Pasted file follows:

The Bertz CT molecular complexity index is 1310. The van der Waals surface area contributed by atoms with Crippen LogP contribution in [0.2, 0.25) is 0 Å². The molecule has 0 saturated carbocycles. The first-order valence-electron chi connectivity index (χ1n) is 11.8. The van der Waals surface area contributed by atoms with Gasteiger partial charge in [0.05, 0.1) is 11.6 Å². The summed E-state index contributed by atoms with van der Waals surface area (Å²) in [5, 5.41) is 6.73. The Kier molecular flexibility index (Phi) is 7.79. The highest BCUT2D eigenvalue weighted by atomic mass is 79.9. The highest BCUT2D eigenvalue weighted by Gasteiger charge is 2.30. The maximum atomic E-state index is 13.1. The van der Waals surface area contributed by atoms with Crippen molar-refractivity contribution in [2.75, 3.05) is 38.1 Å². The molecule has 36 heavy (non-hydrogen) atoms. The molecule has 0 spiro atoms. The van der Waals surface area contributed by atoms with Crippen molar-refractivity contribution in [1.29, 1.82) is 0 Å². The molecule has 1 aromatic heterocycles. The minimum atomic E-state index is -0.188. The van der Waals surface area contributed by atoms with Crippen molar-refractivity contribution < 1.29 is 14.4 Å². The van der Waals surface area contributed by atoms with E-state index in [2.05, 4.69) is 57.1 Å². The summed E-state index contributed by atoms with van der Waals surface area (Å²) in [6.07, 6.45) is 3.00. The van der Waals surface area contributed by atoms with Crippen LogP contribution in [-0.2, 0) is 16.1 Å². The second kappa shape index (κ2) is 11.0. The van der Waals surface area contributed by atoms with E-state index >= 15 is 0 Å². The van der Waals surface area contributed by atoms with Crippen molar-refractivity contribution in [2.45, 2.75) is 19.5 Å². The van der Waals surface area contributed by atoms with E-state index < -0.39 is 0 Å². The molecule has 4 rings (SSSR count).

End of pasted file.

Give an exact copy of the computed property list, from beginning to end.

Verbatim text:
The Bertz CT molecular complexity index is 1310. The van der Waals surface area contributed by atoms with Crippen LogP contribution in [0.2, 0.25) is 0 Å². The molecule has 0 saturated carbocycles. The first-order valence-electron chi connectivity index (χ1n) is 11.8. The van der Waals surface area contributed by atoms with Gasteiger partial charge in [0.05, 0.1) is 11.6 Å². The summed E-state index contributed by atoms with van der Waals surface area (Å²) in [5, 5.41) is 6.73. The Kier molecular flexibility index (Phi) is 7.79. The highest BCUT2D eigenvalue weighted by atomic mass is 79.9. The highest BCUT2D eigenvalue weighted by Gasteiger charge is 2.30. The maximum atomic E-state index is 13.1. The van der Waals surface area contributed by atoms with Crippen molar-refractivity contribution in [2.75, 3.05) is 38.1 Å². The molecule has 36 heavy (non-hydrogen) atoms. The molecule has 0 spiro atoms. The van der Waals surface area contributed by atoms with Crippen molar-refractivity contribution in [1.29, 1.82) is 0 Å². The molecule has 1 aromatic heterocycles. The minimum atomic E-state index is -0.188. The van der Waals surface area contributed by atoms with Crippen molar-refractivity contribution < 1.29 is 14.4 Å². The van der Waals surface area contributed by atoms with E-state index in [2.05, 4.69) is 57.1 Å². The summed E-state index contributed by atoms with van der Waals surface area (Å²) in [6.07, 6.45) is 3.00. The van der Waals surface area contributed by atoms with Crippen LogP contribution in [-0.2, 0) is 16.1 Å². The second kappa shape index (κ2) is 11.0. The van der Waals surface area contributed by atoms with E-state index >= 15 is 0 Å². The van der Waals surface area contributed by atoms with Crippen molar-refractivity contribution in [2.45, 2.75) is 19.5 Å². The van der Waals surface area contributed by atoms with E-state index < -0.39 is 0 Å². The molecule has 4 rings (SSSR count).